AT ONE POINT, THERE WERE MORE THAN 40,000 PAPER ROUTE CARDS covering one of the walls at Swingle Lawn, Tree & Landscape Care in Denver, Colorado. “Needless to say, it was an inefficient process that was killing us and resulting in mistakes for our clients,” recalls John Gibson, director of operations. To put an end to the logistical nightmare, the company decided to write its own software to automate the manual system.
For about 10 years, that software worked. But by the time the spring of 2006 rolled around, it was clear that the system wouldn’t be able to support the company’s tripled growth. It was also risky to continue because their technical support had dwindled to almost nothing, and the business was dependent on the expertise of one staff member. Should she leave, they feared a meltdown of their operations.
If you’ve ever found yourself in a situation similar to Swingle’s, swamped in paper or stuck in processes that don’t accommodate your growing company, consider streamlining your operations by automating your routing and scheduling. Scheduling is now an important component of the business management software from many manufacturers. With this feature, jobs that are geographically close can be scheduled to follow one another, minimizing the time spent in transit. No more time lost to a bad set of directions. No more crews accomplishing only three jobs in a day when a more efficient route could allow four.
By some estimates, up to five hours per day can be saved by better planned scheduling. This saves more than just time, however. Less time spent driving also means less gas and wear and tear on the vehicle. Imagine opening up a screen that will allow you to view all of your active clients’ addresses. You see which are located within the same area and select those jobs that are closest to each other and need to be completed on the same day. To the right of the screen, a map shows the proximity of the jobsites to each other and to the office. If you’re loyal to a particular mapping service such as MapQuest, Google Maps or Yahoo Maps, most software will accommodate your mapping preferences.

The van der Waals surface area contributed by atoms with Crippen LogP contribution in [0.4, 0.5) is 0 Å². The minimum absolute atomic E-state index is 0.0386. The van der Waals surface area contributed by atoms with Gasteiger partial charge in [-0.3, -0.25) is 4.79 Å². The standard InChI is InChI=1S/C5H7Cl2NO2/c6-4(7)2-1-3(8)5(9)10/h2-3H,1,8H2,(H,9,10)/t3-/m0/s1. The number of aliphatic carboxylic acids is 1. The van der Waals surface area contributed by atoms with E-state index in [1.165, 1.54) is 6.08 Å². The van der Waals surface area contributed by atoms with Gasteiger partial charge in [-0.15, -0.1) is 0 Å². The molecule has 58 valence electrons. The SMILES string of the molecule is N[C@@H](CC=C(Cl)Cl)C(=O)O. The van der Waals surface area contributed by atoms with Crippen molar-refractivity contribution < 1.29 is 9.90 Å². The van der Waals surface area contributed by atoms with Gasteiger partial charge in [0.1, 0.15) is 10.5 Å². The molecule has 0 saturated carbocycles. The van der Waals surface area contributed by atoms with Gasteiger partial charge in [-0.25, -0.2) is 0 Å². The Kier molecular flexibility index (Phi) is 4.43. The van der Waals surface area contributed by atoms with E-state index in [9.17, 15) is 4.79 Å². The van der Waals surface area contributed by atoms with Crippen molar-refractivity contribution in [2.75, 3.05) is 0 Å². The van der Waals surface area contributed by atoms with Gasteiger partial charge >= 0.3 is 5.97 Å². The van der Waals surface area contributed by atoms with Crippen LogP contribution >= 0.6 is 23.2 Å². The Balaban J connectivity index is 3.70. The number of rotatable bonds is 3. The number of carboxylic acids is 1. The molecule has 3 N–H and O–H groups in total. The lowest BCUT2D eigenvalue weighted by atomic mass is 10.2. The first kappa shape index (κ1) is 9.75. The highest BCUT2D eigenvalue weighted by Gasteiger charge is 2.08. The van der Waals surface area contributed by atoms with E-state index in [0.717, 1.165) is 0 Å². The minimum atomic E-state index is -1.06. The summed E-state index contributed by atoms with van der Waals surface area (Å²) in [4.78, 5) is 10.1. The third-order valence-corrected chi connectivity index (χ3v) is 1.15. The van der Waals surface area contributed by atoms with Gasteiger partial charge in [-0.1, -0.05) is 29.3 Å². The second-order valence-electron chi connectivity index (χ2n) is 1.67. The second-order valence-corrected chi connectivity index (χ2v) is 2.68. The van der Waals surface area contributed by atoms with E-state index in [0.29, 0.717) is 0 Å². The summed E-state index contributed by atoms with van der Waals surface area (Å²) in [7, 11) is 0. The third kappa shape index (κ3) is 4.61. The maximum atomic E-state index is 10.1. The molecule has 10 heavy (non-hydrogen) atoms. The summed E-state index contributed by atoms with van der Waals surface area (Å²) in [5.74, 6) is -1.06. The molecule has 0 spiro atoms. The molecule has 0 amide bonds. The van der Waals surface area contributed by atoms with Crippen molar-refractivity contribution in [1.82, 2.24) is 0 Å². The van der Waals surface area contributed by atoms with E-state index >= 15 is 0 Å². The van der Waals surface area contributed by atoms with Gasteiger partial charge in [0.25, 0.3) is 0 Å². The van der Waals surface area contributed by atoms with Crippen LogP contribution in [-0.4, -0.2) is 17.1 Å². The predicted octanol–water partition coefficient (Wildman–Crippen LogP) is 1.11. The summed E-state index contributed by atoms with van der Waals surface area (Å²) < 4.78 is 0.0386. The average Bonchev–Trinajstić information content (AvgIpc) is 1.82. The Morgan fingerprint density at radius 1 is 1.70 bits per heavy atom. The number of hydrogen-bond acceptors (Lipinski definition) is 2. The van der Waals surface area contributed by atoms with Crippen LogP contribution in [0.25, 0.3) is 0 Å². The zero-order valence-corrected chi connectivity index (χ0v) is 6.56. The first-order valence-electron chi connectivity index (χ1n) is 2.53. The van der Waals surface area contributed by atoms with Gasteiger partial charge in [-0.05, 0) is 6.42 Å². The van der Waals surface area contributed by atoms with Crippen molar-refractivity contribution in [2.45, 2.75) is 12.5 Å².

Your crew information is also readily available at your fingertips. Recognizing that landscape contractors often manage several specialized crews, software manufacturers offer the capability to enter information about each crew that can be updated as necessary. For each crew, you can input information about what services that crew provides and what areas it serves. You can also view any crew’s routing history.
All you have to do is point and click to create a schedule. When you’re ready to print out directions, all it takes is another click of the mouse. Just like that, your crews have optimized, predetermined routes that will cut down on unnecessary truck time. And, in most cases, work orders and/or reports can be printed out at the same time. The scheduling function can even go one step further and allow you to send job information to your payroll and billing records once you close out a job. “You don’t have to recreate the wheel every time,” assures Dave May, marketing manager for Adkad Technologies in Delanson, New York.
Most software programs allow for great flexibility in scheduling. If you’re trying to plan ahead, you can view your schedules by day, week or even month. Contractors can put recurring tasks into the system once, and the tasks will always appear on the schedule. Last-minute changes aren’t a problem, either. “It’s extremely helpful if the program allows you to edit a day’s work without permanently altering the schedule,” says Eric Storck, president of Blade Runners, Inc., in Fairfax, Virginia.
“If crew #1 always does bush trimming three times a year, but on one day you want crew #2 to do it instead, you should be able to make the change without permanently adding bush trimming to crew #2’s schedule. Otherwise, it gets messy when you try to move tasks around. It also helps if you can dissect your schedule so that multiple users can work with the program at once.” An added option of including notes with schedules simplifies the whole process.